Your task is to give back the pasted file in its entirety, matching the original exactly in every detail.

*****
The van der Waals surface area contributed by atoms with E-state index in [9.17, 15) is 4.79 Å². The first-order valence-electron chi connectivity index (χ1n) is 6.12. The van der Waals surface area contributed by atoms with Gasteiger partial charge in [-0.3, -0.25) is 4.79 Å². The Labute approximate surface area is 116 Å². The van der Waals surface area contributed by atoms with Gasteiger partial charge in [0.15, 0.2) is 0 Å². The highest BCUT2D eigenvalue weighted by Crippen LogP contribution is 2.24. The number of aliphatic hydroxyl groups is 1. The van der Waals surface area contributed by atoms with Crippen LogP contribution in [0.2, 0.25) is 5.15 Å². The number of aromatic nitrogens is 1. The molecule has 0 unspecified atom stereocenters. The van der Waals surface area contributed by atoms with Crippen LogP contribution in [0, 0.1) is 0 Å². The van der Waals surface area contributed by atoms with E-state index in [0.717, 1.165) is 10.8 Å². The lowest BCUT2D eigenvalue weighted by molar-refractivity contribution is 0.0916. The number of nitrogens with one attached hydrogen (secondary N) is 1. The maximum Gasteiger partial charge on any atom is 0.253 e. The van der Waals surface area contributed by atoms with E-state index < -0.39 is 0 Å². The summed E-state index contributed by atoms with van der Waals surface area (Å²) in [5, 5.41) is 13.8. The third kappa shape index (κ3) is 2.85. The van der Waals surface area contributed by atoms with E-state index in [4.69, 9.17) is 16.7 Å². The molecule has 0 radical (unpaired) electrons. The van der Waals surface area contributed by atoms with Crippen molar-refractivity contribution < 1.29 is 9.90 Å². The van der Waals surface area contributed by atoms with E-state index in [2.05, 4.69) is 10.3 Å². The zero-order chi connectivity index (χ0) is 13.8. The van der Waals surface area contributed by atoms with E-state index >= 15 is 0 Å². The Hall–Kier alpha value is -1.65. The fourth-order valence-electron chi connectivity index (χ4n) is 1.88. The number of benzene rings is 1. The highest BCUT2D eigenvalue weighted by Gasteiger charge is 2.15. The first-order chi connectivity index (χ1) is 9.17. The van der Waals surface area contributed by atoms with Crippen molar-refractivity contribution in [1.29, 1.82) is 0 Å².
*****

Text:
The van der Waals surface area contributed by atoms with E-state index in [9.17, 15) is 4.79 Å². The first-order valence-electron chi connectivity index (χ1n) is 6.12. The van der Waals surface area contributed by atoms with Gasteiger partial charge in [-0.3, -0.25) is 4.79 Å². The Labute approximate surface area is 116 Å². The van der Waals surface area contributed by atoms with Gasteiger partial charge in [0.15, 0.2) is 0 Å². The highest BCUT2D eigenvalue weighted by Crippen LogP contribution is 2.24. The number of aliphatic hydroxyl groups is 1. The van der Waals surface area contributed by atoms with Crippen LogP contribution in [0.2, 0.25) is 5.15 Å². The number of aromatic nitrogens is 1. The molecule has 0 unspecified atom stereocenters. The van der Waals surface area contributed by atoms with Crippen LogP contribution in [0, 0.1) is 0 Å². The van der Waals surface area contributed by atoms with E-state index in [0.717, 1.165) is 10.8 Å². The lowest BCUT2D eigenvalue weighted by molar-refractivity contribution is 0.0916. The number of nitrogens with one attached hydrogen (secondary N) is 1. The maximum Gasteiger partial charge on any atom is 0.253 e. The van der Waals surface area contributed by atoms with E-state index < -0.39 is 0 Å². The summed E-state index contributed by atoms with van der Waals surface area (Å²) in [5, 5.41) is 13.8. The third kappa shape index (κ3) is 2.85. The van der Waals surface area contributed by atoms with E-state index in [4.69, 9.17) is 16.7 Å². The molecule has 0 radical (unpaired) electrons. The van der Waals surface area contributed by atoms with Crippen molar-refractivity contribution < 1.29 is 9.90 Å². The van der Waals surface area contributed by atoms with E-state index in [2.05, 4.69) is 10.3 Å². The zero-order chi connectivity index (χ0) is 13.8. The van der Waals surface area contributed by atoms with E-state index >= 15 is 0 Å². The Hall–Kier alpha value is -1.65. The fourth-order valence-electron chi connectivity index (χ4n) is 1.88. The number of benzene rings is 1. The highest BCUT2D eigenvalue weighted by Gasteiger charge is 2.15. The first-order chi connectivity index (χ1) is 9.17. The van der Waals surface area contributed by atoms with Crippen molar-refractivity contribution in [1.29, 1.82) is 0 Å².